Positive Times: A "Cure" for HIV
There have been many scientific advances in HIV care and prevention since the first cases of HIV/AIDS were reported in 1981. However, one goal that science has not been able to reach is that of an HIV vaccine or cure. So it was very exciting to read the headlines about an HIV "cure" announced at a major scientific HIV conference (CROI) in March of 2019. Since the release of those results, the HIV community and the general public have been asking whether we have finally reached the goal of an HIV "cure".
You may have heard of Timothy Ray Brown, also known as the "Berlin Patient" who in 2008 was the first person living with HIV (PLWH) to be functionally "cured" of HIV after receiving a bone marrow stem cell transplant to treat his cancer. So what is a "functional cure"? This means that Timothy Brown is off of ART (HIV medications) and doctors have been unable to find HIV in his body. Scientists also sometimes call this HIV "remission" instead of an HIV "cure".
The March 2019 reports are of a second and possibly third patient "cured" of HIV. The "London" patient and the "Düsseldorf" patient each received bone marrow transplants from donors with a rare genetic mutation that is resistant to most types of HIV. Each of these patients has been in HIV "remission" since stopping their HIV medications; the "London" patient since September 2017 and the Düsseldorf patient since November 2018.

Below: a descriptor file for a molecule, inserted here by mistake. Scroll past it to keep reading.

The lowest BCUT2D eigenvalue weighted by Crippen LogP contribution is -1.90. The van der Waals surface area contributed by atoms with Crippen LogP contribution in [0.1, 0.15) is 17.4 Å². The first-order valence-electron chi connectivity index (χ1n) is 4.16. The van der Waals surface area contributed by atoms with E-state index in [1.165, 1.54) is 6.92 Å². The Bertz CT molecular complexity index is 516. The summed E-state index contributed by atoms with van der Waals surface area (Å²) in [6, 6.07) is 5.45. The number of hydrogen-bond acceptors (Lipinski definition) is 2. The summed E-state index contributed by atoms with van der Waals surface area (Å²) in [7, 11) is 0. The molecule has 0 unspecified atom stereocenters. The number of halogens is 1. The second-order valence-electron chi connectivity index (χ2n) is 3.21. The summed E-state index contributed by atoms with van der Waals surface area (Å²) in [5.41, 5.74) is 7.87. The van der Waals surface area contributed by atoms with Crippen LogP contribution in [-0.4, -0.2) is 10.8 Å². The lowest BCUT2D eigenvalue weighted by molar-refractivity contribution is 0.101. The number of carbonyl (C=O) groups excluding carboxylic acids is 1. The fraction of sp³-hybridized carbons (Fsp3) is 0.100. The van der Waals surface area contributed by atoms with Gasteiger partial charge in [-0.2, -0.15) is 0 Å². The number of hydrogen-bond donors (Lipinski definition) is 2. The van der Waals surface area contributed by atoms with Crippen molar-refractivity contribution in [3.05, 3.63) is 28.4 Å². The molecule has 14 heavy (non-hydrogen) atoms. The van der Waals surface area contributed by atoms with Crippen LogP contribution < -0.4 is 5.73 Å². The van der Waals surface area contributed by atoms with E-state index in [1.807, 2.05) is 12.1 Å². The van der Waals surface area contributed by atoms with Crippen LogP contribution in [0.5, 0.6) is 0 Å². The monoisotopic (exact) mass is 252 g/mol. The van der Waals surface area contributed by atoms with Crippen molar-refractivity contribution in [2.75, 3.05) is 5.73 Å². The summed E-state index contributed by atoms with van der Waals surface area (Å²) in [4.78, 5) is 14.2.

Is this "cure" an option for me?
While these are very important achievements, we have to think carefully about how bone marrow stem cell transplants can be used. Right now, a bone marrow stem cell transplant is a procedure that’s only used as a last resort for certain types of bone marrow-related cancers. A donor must first be identified, and just a tiny percentage of bone marrow donors have the rare mutation that makes one resistant to HIV. Even when a donor is available, the procedure is very risky, expensive, and complex and the recipient’s immune system will be suppressed for the rest of their life. This means the person could be at risk of developing life-threatening conditions, which is far riskier than controlling HIV with a daily pill, even if it is a lifelong commitment. Considering all this, a bone marrow stem cell transplant is not a practical strategy to "cure" HIV on a large scale.
There have been many advances since the first cases of HIV/AIDS in 1981. We have now reached a point where many PLWH can achieve an undetectable HIV viral load by taking just one pill, once a day. Scientific evidence clearly shows that PLWH with a durably undetectable HIV viral load do not transmit HIV to their sexual partners, known as Undetectable = Untransmittable or U=U. Added to this are prevention methods PrEP (pre-exposure prophylaxis) and PEP (post-exposure prophylaxis), that can help further prevent HIV transmission. These advances and achievements are safe, cost-effective, and easily scalable strategies to control HIV while steps are made towards an HIV cure that is practical for the majority of PLWH.